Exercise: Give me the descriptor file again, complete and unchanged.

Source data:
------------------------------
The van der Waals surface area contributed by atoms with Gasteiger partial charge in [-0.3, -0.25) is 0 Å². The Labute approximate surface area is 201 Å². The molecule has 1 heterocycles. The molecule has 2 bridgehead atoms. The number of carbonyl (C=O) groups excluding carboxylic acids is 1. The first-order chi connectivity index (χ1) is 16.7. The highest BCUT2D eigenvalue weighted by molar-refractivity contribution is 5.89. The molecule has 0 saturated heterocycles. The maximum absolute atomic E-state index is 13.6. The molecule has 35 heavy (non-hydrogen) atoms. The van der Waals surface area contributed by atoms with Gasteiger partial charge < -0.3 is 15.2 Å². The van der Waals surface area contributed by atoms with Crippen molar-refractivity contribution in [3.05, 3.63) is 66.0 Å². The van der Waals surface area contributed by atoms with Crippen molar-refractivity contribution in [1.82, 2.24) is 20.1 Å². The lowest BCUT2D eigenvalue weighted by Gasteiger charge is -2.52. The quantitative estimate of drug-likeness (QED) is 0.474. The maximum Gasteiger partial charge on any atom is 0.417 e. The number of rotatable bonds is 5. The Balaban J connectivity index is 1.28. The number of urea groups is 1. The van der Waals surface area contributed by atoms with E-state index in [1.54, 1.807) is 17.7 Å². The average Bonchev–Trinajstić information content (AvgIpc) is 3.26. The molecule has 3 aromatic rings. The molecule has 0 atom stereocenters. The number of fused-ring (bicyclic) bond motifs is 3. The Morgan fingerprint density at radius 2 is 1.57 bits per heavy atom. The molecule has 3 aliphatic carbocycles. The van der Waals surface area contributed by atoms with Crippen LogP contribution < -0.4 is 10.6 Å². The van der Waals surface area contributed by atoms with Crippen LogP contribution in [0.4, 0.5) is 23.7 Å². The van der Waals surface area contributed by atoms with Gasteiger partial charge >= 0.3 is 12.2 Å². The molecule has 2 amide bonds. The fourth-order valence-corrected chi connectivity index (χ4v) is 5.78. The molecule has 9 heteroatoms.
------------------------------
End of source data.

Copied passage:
The van der Waals surface area contributed by atoms with Gasteiger partial charge in [-0.3, -0.25) is 0 Å². The Labute approximate surface area is 201 Å². The molecule has 1 heterocycles. The molecule has 2 bridgehead atoms. The number of carbonyl (C=O) groups excluding carboxylic acids is 1. The first-order chi connectivity index (χ1) is 16.7. The highest BCUT2D eigenvalue weighted by molar-refractivity contribution is 5.89. The molecule has 0 saturated heterocycles. The maximum absolute atomic E-state index is 13.6. The molecule has 35 heavy (non-hydrogen) atoms. The van der Waals surface area contributed by atoms with Gasteiger partial charge < -0.3 is 15.2 Å². The van der Waals surface area contributed by atoms with Crippen molar-refractivity contribution in [3.05, 3.63) is 66.0 Å². The van der Waals surface area contributed by atoms with Crippen molar-refractivity contribution in [1.82, 2.24) is 20.1 Å². The lowest BCUT2D eigenvalue weighted by Gasteiger charge is -2.52. The quantitative estimate of drug-likeness (QED) is 0.474. The maximum Gasteiger partial charge on any atom is 0.417 e. The number of rotatable bonds is 5. The Balaban J connectivity index is 1.28. The number of urea groups is 1. The van der Waals surface area contributed by atoms with E-state index in [1.54, 1.807) is 17.7 Å². The average Bonchev–Trinajstić information content (AvgIpc) is 3.26. The molecule has 3 aromatic rings. The molecule has 0 atom stereocenters. The number of fused-ring (bicyclic) bond motifs is 3. The Morgan fingerprint density at radius 2 is 1.57 bits per heavy atom. The molecule has 3 aliphatic carbocycles. The van der Waals surface area contributed by atoms with Crippen LogP contribution < -0.4 is 10.6 Å². The van der Waals surface area contributed by atoms with Crippen LogP contribution in [0.4, 0.5) is 23.7 Å². The van der Waals surface area contributed by atoms with Gasteiger partial charge >= 0.3 is 12.2 Å². The molecule has 2 amide bonds. The fourth-order valence-corrected chi connectivity index (χ4v) is 5.78. The molecule has 9 heteroatoms.